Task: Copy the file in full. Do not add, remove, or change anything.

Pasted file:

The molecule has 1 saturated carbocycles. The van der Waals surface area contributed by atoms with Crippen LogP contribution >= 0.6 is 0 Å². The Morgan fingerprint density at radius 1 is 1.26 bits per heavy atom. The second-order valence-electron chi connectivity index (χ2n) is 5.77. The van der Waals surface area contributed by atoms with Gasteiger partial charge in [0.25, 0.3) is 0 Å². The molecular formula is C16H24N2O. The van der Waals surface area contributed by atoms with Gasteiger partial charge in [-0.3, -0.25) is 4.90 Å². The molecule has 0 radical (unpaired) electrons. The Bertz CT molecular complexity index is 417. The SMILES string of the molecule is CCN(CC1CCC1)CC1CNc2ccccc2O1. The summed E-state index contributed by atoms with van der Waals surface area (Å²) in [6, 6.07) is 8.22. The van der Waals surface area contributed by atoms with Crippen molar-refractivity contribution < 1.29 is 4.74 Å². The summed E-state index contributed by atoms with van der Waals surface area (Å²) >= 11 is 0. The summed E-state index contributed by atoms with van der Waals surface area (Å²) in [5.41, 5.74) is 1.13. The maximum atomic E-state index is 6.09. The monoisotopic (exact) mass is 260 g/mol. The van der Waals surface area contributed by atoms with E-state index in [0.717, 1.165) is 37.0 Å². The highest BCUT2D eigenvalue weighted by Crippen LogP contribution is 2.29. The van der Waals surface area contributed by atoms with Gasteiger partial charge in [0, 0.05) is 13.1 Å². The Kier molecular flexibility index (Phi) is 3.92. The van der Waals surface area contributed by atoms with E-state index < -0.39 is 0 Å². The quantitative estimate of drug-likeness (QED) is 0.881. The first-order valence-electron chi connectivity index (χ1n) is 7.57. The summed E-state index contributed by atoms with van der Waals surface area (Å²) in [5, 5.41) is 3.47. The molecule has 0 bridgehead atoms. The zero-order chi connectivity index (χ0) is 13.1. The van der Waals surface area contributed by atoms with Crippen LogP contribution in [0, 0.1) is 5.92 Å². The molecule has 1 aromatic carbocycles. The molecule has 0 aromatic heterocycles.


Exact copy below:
The molecule has 1 saturated carbocycles. The van der Waals surface area contributed by atoms with Crippen LogP contribution >= 0.6 is 0 Å². The Morgan fingerprint density at radius 1 is 1.26 bits per heavy atom. The second-order valence-electron chi connectivity index (χ2n) is 5.77. The van der Waals surface area contributed by atoms with Gasteiger partial charge in [0.25, 0.3) is 0 Å². The molecular formula is C16H24N2O. The van der Waals surface area contributed by atoms with Gasteiger partial charge in [-0.3, -0.25) is 4.90 Å². The molecule has 0 radical (unpaired) electrons. The Bertz CT molecular complexity index is 417. The SMILES string of the molecule is CCN(CC1CCC1)CC1CNc2ccccc2O1. The summed E-state index contributed by atoms with van der Waals surface area (Å²) in [6, 6.07) is 8.22. The van der Waals surface area contributed by atoms with Crippen molar-refractivity contribution < 1.29 is 4.74 Å². The summed E-state index contributed by atoms with van der Waals surface area (Å²) >= 11 is 0. The summed E-state index contributed by atoms with van der Waals surface area (Å²) in [5.41, 5.74) is 1.13. The maximum atomic E-state index is 6.09. The monoisotopic (exact) mass is 260 g/mol. The van der Waals surface area contributed by atoms with E-state index in [0.717, 1.165) is 37.0 Å². The highest BCUT2D eigenvalue weighted by Crippen LogP contribution is 2.29. The van der Waals surface area contributed by atoms with Gasteiger partial charge in [0, 0.05) is 13.1 Å². The Kier molecular flexibility index (Phi) is 3.92. The van der Waals surface area contributed by atoms with E-state index < -0.39 is 0 Å². The quantitative estimate of drug-likeness (QED) is 0.881. The first-order valence-electron chi connectivity index (χ1n) is 7.57. The summed E-state index contributed by atoms with van der Waals surface area (Å²) in [5, 5.41) is 3.47. The molecule has 0 bridgehead atoms. The zero-order chi connectivity index (χ0) is 13.1. The van der Waals surface area contributed by atoms with Crippen LogP contribution in [0, 0.1) is 5.92 Å². The molecule has 1 aromatic carbocycles. The molecule has 0 aromatic heterocycles.